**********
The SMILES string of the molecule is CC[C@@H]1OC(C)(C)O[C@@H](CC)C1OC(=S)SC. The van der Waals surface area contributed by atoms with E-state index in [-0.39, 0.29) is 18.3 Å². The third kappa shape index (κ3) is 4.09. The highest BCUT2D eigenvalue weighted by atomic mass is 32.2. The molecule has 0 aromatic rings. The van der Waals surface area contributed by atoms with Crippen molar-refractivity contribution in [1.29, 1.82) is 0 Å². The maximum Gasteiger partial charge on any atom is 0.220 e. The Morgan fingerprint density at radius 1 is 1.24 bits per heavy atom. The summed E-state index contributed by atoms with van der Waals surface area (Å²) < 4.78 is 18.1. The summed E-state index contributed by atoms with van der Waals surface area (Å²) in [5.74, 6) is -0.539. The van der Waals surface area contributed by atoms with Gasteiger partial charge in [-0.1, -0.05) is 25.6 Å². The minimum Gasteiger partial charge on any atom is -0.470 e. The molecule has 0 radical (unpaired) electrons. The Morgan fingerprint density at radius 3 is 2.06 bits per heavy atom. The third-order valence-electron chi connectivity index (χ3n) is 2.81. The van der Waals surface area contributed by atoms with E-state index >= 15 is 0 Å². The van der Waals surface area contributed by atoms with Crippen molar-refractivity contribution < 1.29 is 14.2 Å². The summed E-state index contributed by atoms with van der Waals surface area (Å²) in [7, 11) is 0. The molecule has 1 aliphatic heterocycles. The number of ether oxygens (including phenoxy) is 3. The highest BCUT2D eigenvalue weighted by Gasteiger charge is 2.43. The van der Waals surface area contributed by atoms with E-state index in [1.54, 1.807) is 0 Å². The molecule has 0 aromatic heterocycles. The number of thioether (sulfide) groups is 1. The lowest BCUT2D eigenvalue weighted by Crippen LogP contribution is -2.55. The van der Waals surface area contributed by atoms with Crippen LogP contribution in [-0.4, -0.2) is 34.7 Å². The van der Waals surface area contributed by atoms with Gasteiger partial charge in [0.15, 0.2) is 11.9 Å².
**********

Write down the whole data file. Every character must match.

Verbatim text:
The SMILES string of the molecule is CC[C@@H]1OC(C)(C)O[C@@H](CC)C1OC(=S)SC. The van der Waals surface area contributed by atoms with E-state index in [-0.39, 0.29) is 18.3 Å². The third kappa shape index (κ3) is 4.09. The highest BCUT2D eigenvalue weighted by atomic mass is 32.2. The molecule has 0 aromatic rings. The van der Waals surface area contributed by atoms with Crippen molar-refractivity contribution in [1.29, 1.82) is 0 Å². The maximum Gasteiger partial charge on any atom is 0.220 e. The Morgan fingerprint density at radius 1 is 1.24 bits per heavy atom. The summed E-state index contributed by atoms with van der Waals surface area (Å²) < 4.78 is 18.1. The summed E-state index contributed by atoms with van der Waals surface area (Å²) in [5.74, 6) is -0.539. The van der Waals surface area contributed by atoms with Gasteiger partial charge in [-0.1, -0.05) is 25.6 Å². The minimum Gasteiger partial charge on any atom is -0.470 e. The molecule has 0 radical (unpaired) electrons. The Morgan fingerprint density at radius 3 is 2.06 bits per heavy atom. The third-order valence-electron chi connectivity index (χ3n) is 2.81. The van der Waals surface area contributed by atoms with E-state index >= 15 is 0 Å². The van der Waals surface area contributed by atoms with Crippen molar-refractivity contribution < 1.29 is 14.2 Å². The summed E-state index contributed by atoms with van der Waals surface area (Å²) in [7, 11) is 0. The molecule has 1 aliphatic heterocycles. The number of ether oxygens (including phenoxy) is 3. The highest BCUT2D eigenvalue weighted by Gasteiger charge is 2.43. The van der Waals surface area contributed by atoms with E-state index in [1.54, 1.807) is 0 Å². The molecule has 0 aromatic heterocycles. The number of thioether (sulfide) groups is 1. The lowest BCUT2D eigenvalue weighted by Crippen LogP contribution is -2.55. The van der Waals surface area contributed by atoms with Crippen LogP contribution in [-0.4, -0.2) is 34.7 Å². The van der Waals surface area contributed by atoms with Gasteiger partial charge in [0.15, 0.2) is 11.9 Å².